||Ask Dr. Don
Excess escrow payments
Dear Dr. Don,
I've had my refinanced mortgage with
the same financial institution since 1999. I've kept excess money
in my escrow account, sending in extra payments for increases in
insurance and taxes with instructions on how to apply the extra
However, at the end of the year I received a check
from the lender for the amount of extra money I deposited in escrow,
but received notice that my escrow payments would increase due to
"estimated taxes" that I was aware of -- thereby the extra
payment. I was told that it was the law of this state (New Jersey)
to return to the borrower any excess money in escrow. I cannot seem
to get a comprehensive answer as to why if this extra payment is
sent in the beginning of the year it cannot be applied to any increases
in taxes for that year.
Of course, I returned this excess from the escrow
check to the lender and requested them to deposit it back into escrow.
I don't understand why if there is excess in the escrow account
it isn't used for any tax increases. I want to keep my monthly payments
consistent throughout the life of this loan; I just don't know how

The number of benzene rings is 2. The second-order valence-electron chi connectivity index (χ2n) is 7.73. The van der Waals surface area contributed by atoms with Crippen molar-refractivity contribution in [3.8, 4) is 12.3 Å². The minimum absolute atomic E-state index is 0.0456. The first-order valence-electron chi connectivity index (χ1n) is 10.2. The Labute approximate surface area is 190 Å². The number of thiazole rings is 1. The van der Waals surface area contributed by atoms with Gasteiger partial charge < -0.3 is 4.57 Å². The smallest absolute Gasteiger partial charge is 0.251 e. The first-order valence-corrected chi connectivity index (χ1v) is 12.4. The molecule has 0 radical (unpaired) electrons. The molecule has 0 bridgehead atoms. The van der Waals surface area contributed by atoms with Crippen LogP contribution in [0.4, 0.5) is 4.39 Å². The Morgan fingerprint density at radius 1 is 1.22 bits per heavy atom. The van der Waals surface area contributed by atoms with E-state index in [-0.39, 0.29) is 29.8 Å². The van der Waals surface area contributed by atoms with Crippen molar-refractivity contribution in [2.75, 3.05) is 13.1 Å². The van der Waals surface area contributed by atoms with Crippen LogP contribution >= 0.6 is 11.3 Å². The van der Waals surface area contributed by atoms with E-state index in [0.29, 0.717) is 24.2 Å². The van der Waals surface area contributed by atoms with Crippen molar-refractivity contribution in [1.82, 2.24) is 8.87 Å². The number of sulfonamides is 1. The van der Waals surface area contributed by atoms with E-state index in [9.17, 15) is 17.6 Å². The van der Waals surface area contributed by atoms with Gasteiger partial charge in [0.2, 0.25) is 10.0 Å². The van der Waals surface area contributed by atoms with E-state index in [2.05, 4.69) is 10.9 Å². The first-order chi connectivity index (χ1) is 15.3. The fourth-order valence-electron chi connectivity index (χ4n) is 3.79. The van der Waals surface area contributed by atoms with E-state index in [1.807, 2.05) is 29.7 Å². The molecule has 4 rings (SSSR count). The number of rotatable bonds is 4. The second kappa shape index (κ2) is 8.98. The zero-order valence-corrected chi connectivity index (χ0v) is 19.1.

to do this. A friend told me to put any extra payments toward the
principal (which I understand but this won't keep my monthly payment
Putting the extra payments toward principal isn't the answer.
You're anticipating tax increases and trying to reserve
for them in your escrow account. Using the money to prepay the mortgage
will reduce your interest expense over time, but you'll still have
to come up with the cash to meet any shortfalls in the escrow account.
The problem is that the mortgage servicing industry
is very heavily regulated concerning excess reserves in escrow accounts
because of past abuses where they required homeowners to over reserve
for taxes and insurance. Excess reserves protect the lender by keeping
enough money on hand to pay the taxes or the homeowners insurance
My solution is that you put the money aside
in an account that you control. If your employer can structure it
this way you could even use a payroll deduction to fund a savings
account. You'll have the money on hand to meet anticipated increases
in your mortgage payments but you won't have to deal with the regulations
concerning refunds of escrow overpayments.
-- Posted: Jan. 14, 2002